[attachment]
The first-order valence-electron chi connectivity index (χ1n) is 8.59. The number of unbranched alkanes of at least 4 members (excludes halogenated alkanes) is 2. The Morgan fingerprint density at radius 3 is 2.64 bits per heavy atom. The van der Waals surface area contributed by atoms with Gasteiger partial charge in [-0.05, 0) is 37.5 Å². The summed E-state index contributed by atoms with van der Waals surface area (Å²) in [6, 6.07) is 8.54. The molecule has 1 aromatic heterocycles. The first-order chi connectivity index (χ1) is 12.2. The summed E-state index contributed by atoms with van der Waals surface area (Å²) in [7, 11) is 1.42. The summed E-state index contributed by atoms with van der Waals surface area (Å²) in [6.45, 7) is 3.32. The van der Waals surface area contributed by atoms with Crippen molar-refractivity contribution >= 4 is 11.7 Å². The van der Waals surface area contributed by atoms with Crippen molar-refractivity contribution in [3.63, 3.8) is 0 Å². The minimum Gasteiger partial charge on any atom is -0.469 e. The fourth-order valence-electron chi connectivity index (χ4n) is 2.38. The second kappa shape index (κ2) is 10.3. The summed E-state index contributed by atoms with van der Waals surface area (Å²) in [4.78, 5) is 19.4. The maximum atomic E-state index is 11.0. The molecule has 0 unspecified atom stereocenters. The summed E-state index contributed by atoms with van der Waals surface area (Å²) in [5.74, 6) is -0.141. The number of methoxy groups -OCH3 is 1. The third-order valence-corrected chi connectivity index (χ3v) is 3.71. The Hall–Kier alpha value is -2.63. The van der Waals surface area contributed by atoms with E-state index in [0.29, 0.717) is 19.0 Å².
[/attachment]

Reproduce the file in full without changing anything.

The first-order valence-electron chi connectivity index (χ1n) is 8.59. The number of unbranched alkanes of at least 4 members (excludes halogenated alkanes) is 2. The Morgan fingerprint density at radius 3 is 2.64 bits per heavy atom. The van der Waals surface area contributed by atoms with Gasteiger partial charge in [-0.05, 0) is 37.5 Å². The summed E-state index contributed by atoms with van der Waals surface area (Å²) in [6, 6.07) is 8.54. The molecule has 1 aromatic heterocycles. The first-order chi connectivity index (χ1) is 12.2. The summed E-state index contributed by atoms with van der Waals surface area (Å²) in [7, 11) is 1.42. The summed E-state index contributed by atoms with van der Waals surface area (Å²) in [6.45, 7) is 3.32. The van der Waals surface area contributed by atoms with Crippen molar-refractivity contribution >= 4 is 11.7 Å². The van der Waals surface area contributed by atoms with Crippen molar-refractivity contribution in [3.63, 3.8) is 0 Å². The minimum Gasteiger partial charge on any atom is -0.469 e. The fourth-order valence-electron chi connectivity index (χ4n) is 2.38. The second kappa shape index (κ2) is 10.3. The summed E-state index contributed by atoms with van der Waals surface area (Å²) in [4.78, 5) is 19.4. The maximum atomic E-state index is 11.0. The molecule has 0 unspecified atom stereocenters. The summed E-state index contributed by atoms with van der Waals surface area (Å²) in [5.74, 6) is -0.141. The number of methoxy groups -OCH3 is 1. The third-order valence-corrected chi connectivity index (χ3v) is 3.71. The Hall–Kier alpha value is -2.63. The van der Waals surface area contributed by atoms with E-state index in [0.29, 0.717) is 19.0 Å².